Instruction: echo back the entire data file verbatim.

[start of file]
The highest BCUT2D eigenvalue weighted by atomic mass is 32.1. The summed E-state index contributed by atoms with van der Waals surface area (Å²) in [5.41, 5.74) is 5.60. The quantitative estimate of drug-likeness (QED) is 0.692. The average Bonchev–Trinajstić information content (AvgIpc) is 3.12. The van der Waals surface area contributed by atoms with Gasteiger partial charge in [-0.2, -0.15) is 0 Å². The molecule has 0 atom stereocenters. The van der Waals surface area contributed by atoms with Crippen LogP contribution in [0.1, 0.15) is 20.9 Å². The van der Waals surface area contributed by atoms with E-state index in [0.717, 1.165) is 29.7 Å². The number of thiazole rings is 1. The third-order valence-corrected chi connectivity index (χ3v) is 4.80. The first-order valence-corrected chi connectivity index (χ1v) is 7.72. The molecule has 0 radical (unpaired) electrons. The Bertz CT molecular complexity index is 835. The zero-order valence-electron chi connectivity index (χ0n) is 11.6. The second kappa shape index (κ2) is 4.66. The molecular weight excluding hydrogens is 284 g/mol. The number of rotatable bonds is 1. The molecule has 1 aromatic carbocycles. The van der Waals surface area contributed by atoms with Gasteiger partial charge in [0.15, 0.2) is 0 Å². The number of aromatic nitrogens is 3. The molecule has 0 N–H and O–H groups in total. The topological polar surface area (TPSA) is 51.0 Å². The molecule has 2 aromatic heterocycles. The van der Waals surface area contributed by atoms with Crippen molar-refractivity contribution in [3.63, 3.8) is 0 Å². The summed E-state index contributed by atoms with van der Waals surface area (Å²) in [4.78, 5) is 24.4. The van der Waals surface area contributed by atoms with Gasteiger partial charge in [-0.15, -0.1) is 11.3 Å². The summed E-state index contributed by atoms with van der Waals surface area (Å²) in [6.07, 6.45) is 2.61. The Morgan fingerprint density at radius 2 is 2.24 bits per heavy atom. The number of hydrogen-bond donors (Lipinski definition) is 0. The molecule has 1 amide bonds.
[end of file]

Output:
The highest BCUT2D eigenvalue weighted by atomic mass is 32.1. The summed E-state index contributed by atoms with van der Waals surface area (Å²) in [5.41, 5.74) is 5.60. The quantitative estimate of drug-likeness (QED) is 0.692. The average Bonchev–Trinajstić information content (AvgIpc) is 3.12. The van der Waals surface area contributed by atoms with Gasteiger partial charge in [-0.2, -0.15) is 0 Å². The molecule has 0 atom stereocenters. The van der Waals surface area contributed by atoms with Crippen LogP contribution in [0.1, 0.15) is 20.9 Å². The van der Waals surface area contributed by atoms with E-state index in [0.717, 1.165) is 29.7 Å². The number of thiazole rings is 1. The third-order valence-corrected chi connectivity index (χ3v) is 4.80. The first-order valence-corrected chi connectivity index (χ1v) is 7.72. The molecule has 0 radical (unpaired) electrons. The Bertz CT molecular complexity index is 835. The zero-order valence-electron chi connectivity index (χ0n) is 11.6. The second kappa shape index (κ2) is 4.66. The molecular weight excluding hydrogens is 284 g/mol. The number of rotatable bonds is 1. The molecule has 1 aromatic carbocycles. The van der Waals surface area contributed by atoms with Gasteiger partial charge in [0.15, 0.2) is 0 Å². The number of aromatic nitrogens is 3. The molecule has 0 N–H and O–H groups in total. The topological polar surface area (TPSA) is 51.0 Å². The molecule has 2 aromatic heterocycles. The van der Waals surface area contributed by atoms with Crippen molar-refractivity contribution in [3.63, 3.8) is 0 Å². The summed E-state index contributed by atoms with van der Waals surface area (Å²) in [4.78, 5) is 24.4. The van der Waals surface area contributed by atoms with Gasteiger partial charge in [-0.15, -0.1) is 11.3 Å². The summed E-state index contributed by atoms with van der Waals surface area (Å²) in [6.07, 6.45) is 2.61. The Morgan fingerprint density at radius 2 is 2.24 bits per heavy atom. The number of hydrogen-bond donors (Lipinski definition) is 0. The molecule has 1 amide bonds.